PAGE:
2013 National Architecture Awards: Interior

The Kinghorn Cancer Centre by BVN Donovan Hill Interior Architecture: National Commendation Australian Institute of Architects

Jury citation

The Kinghorn Cancer Centre is an urban institutional building that combines the functions of cancer treatment and cancer research with the aim of sharing knowledge between clinic and lab.

A large complex in densely residential and retail Darlinghurst, the centre negotiates the transition from fine-grain retail to hospital. In sectional organization, it gives street level to a cafe, a generous entry and patient treatment rooms, with offices, laboratories and elevated gardens above. Oncology treatment rooms are pulled off the street facade with a garden and translucent screen. Bougainvillea is beginning to push its cheeky pink tendrils out into the street. Upper levels are treated with welded metal mesh screening that creates privacy, in deference to predominantly residential neighbours.

At the core of the design is a transparent atrium. Bridges and stairs traverse this space and rooms pop out into it. Circulation is used as a means of creating chance encounters between researchers and clinicians as part of the philosophy of the institution. The atrium demonstrates a strong use of timber and concrete and expert control of daylight in creating an atmosphere that is neither sterile, nor institutional. A monumental, dynamic vertical painting covers the entire rear wall of the space. The artwork counteracts the calm rectilinearity of the building with its active, splashed, human marks.

The Kinghorn Cancer Centre is both robust and refined. The centre combines the functions of research, development, testing and patient treatment in one urban facility. It unites the program through a bold central atrium space. This active, inviting, engaging central space embodies the design’s ambition: to engender collaboration and interaction between clinicians, scientists and researchers.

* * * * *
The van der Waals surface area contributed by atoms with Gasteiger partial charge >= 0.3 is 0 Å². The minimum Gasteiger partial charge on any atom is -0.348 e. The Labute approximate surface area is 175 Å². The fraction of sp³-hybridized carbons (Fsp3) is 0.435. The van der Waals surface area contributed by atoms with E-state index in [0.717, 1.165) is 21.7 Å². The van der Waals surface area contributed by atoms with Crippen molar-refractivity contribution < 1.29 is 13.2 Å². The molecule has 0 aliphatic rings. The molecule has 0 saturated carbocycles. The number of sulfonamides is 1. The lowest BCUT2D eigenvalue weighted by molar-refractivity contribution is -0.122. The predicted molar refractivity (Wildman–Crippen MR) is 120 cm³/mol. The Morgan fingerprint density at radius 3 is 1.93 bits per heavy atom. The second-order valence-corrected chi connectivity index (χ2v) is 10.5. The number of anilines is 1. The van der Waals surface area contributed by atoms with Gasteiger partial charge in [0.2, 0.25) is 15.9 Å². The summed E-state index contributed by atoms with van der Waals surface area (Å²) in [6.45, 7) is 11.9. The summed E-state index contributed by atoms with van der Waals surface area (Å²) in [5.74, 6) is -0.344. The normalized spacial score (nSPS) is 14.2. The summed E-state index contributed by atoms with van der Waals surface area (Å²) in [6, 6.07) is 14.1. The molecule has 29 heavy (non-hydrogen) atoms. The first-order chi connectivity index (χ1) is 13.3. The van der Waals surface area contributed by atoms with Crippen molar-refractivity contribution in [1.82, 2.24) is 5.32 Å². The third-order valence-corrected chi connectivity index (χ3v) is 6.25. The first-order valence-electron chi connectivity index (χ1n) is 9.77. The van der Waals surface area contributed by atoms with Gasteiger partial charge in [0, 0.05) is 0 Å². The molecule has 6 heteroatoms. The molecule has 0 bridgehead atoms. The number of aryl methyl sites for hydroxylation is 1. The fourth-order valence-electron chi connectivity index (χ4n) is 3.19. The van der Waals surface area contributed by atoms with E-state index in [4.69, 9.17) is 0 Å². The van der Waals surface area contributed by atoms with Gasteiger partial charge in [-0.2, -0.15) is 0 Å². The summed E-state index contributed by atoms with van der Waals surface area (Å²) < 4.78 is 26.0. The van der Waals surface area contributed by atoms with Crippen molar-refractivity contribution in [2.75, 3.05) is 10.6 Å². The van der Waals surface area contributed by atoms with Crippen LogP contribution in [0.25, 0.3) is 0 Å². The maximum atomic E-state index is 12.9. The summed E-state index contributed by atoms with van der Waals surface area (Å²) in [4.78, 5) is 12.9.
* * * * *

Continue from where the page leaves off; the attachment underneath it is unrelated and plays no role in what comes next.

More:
Read the project review by Michael Keniger for Architecture Australia.

Credits

Architect
BVN Donovan Hill
Australia
Project Team
James Grose, Mark Greene, Ian Goodbury, Julian Ashton, Isabell Beck, Irina Belova, Oskar Booth, Rob Burton, Peter Clarke, Barry Dineen, Joe Fiumedinisi, Janene Fowlstone, Olivia Giangrasso, Rose Jimenez, Greg Knight, Judy Lee, Daniel Londono, Angie McKay, Rodrigo do Mello, Domino Risch, Stefan Strigl
Consultants
Acoustic consultant Wilkinson Murray
Contractor Richard Crookes Constructions
Facade and hydraulic engineer Arup Sydney
Fire consultant Arup Sydney
Landscape architect 360 Degrees Landscape Architects
Mechanical and electrical engineers Arup Sydney
Project manager Capital Insight
Quantity surveyor WT Partnership
Reflectivity and wind consultant Heggies Australia
Signage BVN Donovan Hill
Structural SCP Consulting
Town planning Urbis
Site Details
Location Sydney,  NSW,  Australia
Project Details
Status Built
Category Health, Interiors, Public / cultural
Type Clinics

Source

Award

Published online: 7 Nov 2013
Words: National Architecture Awards Jury 2013
Images: John Gollings

Issue

Architecture Australia, November 2013

Related topics

More award

See all
Australian House of the Year: Cantala Avenue House by ME. Modest architecture with significant impacts: 2020 Houses Awards winners

A modest house in an “unremarkable but incredibly familiar” Gold Coast suburb has clinched the top prize in the 2020 Houses Awards.

Courtyard House for Fabprefab (NSW) by Chrofi with Fabprefab, New House Under 200 m². 2020 Houses Awards: Commendations

Twenty-two projects and two emerging practices have received commendations in the 2020 Houses Awards.

Cantala Avenue House by ME. 2020 Houses Awards: Australian House of the Year

The winning project celebrates a simple life and the capacity of modest architecture to impact significantly on the way we live.

Waratah Secondary House by Anthrosite. 2020 Houses Awards: Sustainability

The jury lauded this small, humble project, adding that it “delivers something that we need to see more of in our cities.”

Most read

Latest on site

Calendar